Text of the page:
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In just a few short years, the Media Center at the Beatrice High School has gone from a library to something that looks like science fiction.

There’s a big, monolithic black box trimmed with blue lighting that can print out almost anything students can imagine, a line of see-through computer terminals that can be plugged into virtual reality terminals and a cabinet full of robots, lasers, drones and circuit boards. The only thing that breaks the futuristic cyberpunk illusion is the humming tank full of river trout.

Thanks to grants from various organizations—most recently a technology grant from Monsanto for $10,000—BHS students are being prepped for the future with items geared towards science, technology, engineering, art and math. STEAM is where the jobs of the future are, and students are getting hands on experience with it.

There are still books in the media center, but in the back corner, technology is taking over. It’s a far cry from when media specialist Carol Oltman got her start at the BHS library.

“It's awesome, you can quote me on that,” Oltman said. “I think there were eight computers in here. The library was not used when I came into the library.”

The new Maker Space inside the media center is the big new attraction, said science teacher Dr. Joan Christen. Three big cabinets brimming with bleeding-edge technology that’s there for any students interested.

They’ve got 3D pens that extrude plastic that hardens as quick as it comes out of the tip and can make elaborate shapes, programmable robots that can navigate mazes or be taught simple tasks and video production tools that kids can use to make and edit their own movies.

Then there’s the fish tank. It’s a grant program from Nebraska Game and Parks called Trout in the Classroom. The tank is kept at a chilly 52 degrees and the tiny trout—that were hatched from eggs—are growing up in front of the students who take care of them.

Some students start their morning by checking in on the trout, seeing what Christen called “the bully fish” has been up to over night.

“When you look at the fish, there's one that's like four times bigger than the others,” she said. “We have caught him with four fish tails coming out of his mouth. It's really good for the kids because they can see survival of the fittest, they can see how things work in the wild. That's pretty cool.”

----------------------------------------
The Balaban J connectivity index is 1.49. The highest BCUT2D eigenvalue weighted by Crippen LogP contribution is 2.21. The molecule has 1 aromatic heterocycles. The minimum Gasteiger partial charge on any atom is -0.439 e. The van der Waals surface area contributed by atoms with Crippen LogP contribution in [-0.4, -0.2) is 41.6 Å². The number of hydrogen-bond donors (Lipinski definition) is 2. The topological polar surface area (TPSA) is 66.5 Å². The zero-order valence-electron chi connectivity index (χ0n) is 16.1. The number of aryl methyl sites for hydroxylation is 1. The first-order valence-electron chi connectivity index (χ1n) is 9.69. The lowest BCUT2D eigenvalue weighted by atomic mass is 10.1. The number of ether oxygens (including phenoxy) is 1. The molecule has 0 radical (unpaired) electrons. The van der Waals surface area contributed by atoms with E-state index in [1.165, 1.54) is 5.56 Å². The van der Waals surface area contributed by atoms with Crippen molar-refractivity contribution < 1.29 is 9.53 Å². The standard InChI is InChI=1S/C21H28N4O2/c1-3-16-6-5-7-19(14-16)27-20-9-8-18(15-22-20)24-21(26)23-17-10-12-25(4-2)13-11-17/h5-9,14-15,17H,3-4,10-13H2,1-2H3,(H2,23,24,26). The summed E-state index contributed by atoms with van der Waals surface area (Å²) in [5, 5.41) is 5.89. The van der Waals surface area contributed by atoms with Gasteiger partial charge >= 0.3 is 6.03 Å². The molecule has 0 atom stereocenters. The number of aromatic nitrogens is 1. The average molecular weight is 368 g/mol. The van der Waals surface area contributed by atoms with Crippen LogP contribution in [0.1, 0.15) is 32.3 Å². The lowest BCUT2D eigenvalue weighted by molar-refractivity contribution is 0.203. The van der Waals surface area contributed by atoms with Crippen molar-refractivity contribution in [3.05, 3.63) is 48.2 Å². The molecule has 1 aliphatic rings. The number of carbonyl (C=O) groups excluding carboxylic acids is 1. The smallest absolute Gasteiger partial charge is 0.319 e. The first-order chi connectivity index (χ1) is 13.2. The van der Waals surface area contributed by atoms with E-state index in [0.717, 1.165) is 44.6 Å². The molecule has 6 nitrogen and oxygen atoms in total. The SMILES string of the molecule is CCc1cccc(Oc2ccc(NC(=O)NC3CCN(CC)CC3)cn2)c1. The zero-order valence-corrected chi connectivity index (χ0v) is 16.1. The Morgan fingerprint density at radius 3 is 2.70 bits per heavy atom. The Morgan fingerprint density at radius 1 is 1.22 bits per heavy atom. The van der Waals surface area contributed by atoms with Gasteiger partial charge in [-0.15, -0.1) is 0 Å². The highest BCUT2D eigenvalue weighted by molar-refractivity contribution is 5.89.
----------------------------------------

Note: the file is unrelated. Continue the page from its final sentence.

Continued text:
Just down the hall from the media center in an alcove next to Chelesy Walters’ family and consumer science classroom is this seven-foot tall contraption that looks kind of like a robotic squid with leaves coming out of it. It’s called a tower garden and the lettuce and herbs that were planted just a couple of weeks ago into its hydroponically-fed pockets are big, green and ready to eat.

Back in the media center, the virtual reality headsets offer an immersive learning experience. Lessons that are more than just from reading a book or listening to a lecture, students can climb aboard the Apollo 11 rocket to the moon, ride a roller coaster that they built or go inside the human body.

“There's a program where the kids can actually travel through a blood vessel and go to all the different parts of the body,” Christen said. “It's like they're right there.”

The big, apartment-fridge-sized 3D printer is capable of making elaborate, complicated shapes that students can program into it with CAD software. They’ve printed butterflies with movable wings, Easter eggs with chicken feet and even photographs that aren’t really visible until they’re held up to the light.

Using grants—they’ll find out if they’ve received another $10,000 grant in May—and money from the school’s technology fund, they’ve filled the media center and classrooms with around $60,000 worth of technology, Christen said.

While it’s a lot of fun, it’s really about getting kids ready for careers in engineering, programming, art and other burgeoning fields, Christen said. A survey of local businesses showed that employers are looking to hire employees with those skills, and they’re going to continue building on what they’ve got so far, she said.

“It's kind of like a snowball,” she said. “It just keeps getting bigger and bigger.”


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